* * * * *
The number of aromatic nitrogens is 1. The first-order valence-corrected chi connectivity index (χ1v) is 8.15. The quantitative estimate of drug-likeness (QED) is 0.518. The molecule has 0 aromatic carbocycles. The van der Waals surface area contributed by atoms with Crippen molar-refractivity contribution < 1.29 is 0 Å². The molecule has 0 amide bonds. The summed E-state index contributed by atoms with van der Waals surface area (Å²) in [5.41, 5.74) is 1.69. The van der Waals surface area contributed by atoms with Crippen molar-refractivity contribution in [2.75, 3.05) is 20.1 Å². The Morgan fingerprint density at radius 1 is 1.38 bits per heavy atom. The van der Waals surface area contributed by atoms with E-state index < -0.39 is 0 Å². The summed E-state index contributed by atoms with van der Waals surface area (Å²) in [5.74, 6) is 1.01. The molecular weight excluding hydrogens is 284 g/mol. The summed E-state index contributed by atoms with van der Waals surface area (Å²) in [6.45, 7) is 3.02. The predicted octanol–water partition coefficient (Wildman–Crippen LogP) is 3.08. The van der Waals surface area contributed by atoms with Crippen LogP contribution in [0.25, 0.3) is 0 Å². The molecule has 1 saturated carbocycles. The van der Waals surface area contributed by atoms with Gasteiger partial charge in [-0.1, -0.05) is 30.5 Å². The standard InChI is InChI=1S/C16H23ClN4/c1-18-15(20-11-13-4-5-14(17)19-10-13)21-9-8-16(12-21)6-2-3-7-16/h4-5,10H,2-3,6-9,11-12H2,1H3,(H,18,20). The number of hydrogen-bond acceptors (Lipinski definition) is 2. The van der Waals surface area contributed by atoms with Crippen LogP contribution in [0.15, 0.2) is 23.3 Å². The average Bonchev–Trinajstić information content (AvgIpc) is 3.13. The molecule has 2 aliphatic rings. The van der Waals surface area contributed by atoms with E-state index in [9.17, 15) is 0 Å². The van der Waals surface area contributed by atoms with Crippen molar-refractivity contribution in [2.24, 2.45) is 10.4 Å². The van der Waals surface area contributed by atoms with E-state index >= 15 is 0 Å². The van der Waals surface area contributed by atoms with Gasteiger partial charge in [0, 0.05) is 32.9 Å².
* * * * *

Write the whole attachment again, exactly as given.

The number of aromatic nitrogens is 1. The first-order valence-corrected chi connectivity index (χ1v) is 8.15. The quantitative estimate of drug-likeness (QED) is 0.518. The molecule has 0 aromatic carbocycles. The van der Waals surface area contributed by atoms with Crippen molar-refractivity contribution < 1.29 is 0 Å². The molecule has 0 amide bonds. The summed E-state index contributed by atoms with van der Waals surface area (Å²) in [5.41, 5.74) is 1.69. The van der Waals surface area contributed by atoms with Crippen molar-refractivity contribution in [2.75, 3.05) is 20.1 Å². The Morgan fingerprint density at radius 1 is 1.38 bits per heavy atom. The van der Waals surface area contributed by atoms with E-state index < -0.39 is 0 Å². The summed E-state index contributed by atoms with van der Waals surface area (Å²) in [5.74, 6) is 1.01. The molecular weight excluding hydrogens is 284 g/mol. The summed E-state index contributed by atoms with van der Waals surface area (Å²) in [6.45, 7) is 3.02. The predicted octanol–water partition coefficient (Wildman–Crippen LogP) is 3.08. The van der Waals surface area contributed by atoms with Crippen LogP contribution in [0.25, 0.3) is 0 Å². The molecule has 1 saturated carbocycles. The van der Waals surface area contributed by atoms with Gasteiger partial charge in [-0.1, -0.05) is 30.5 Å². The standard InChI is InChI=1S/C16H23ClN4/c1-18-15(20-11-13-4-5-14(17)19-10-13)21-9-8-16(12-21)6-2-3-7-16/h4-5,10H,2-3,6-9,11-12H2,1H3,(H,18,20). The number of hydrogen-bond acceptors (Lipinski definition) is 2. The van der Waals surface area contributed by atoms with Crippen LogP contribution in [0.15, 0.2) is 23.3 Å². The average Bonchev–Trinajstić information content (AvgIpc) is 3.13. The molecule has 2 aliphatic rings. The van der Waals surface area contributed by atoms with E-state index in [9.17, 15) is 0 Å². The van der Waals surface area contributed by atoms with Crippen molar-refractivity contribution in [2.24, 2.45) is 10.4 Å². The van der Waals surface area contributed by atoms with E-state index >= 15 is 0 Å². The van der Waals surface area contributed by atoms with Gasteiger partial charge in [0, 0.05) is 32.9 Å².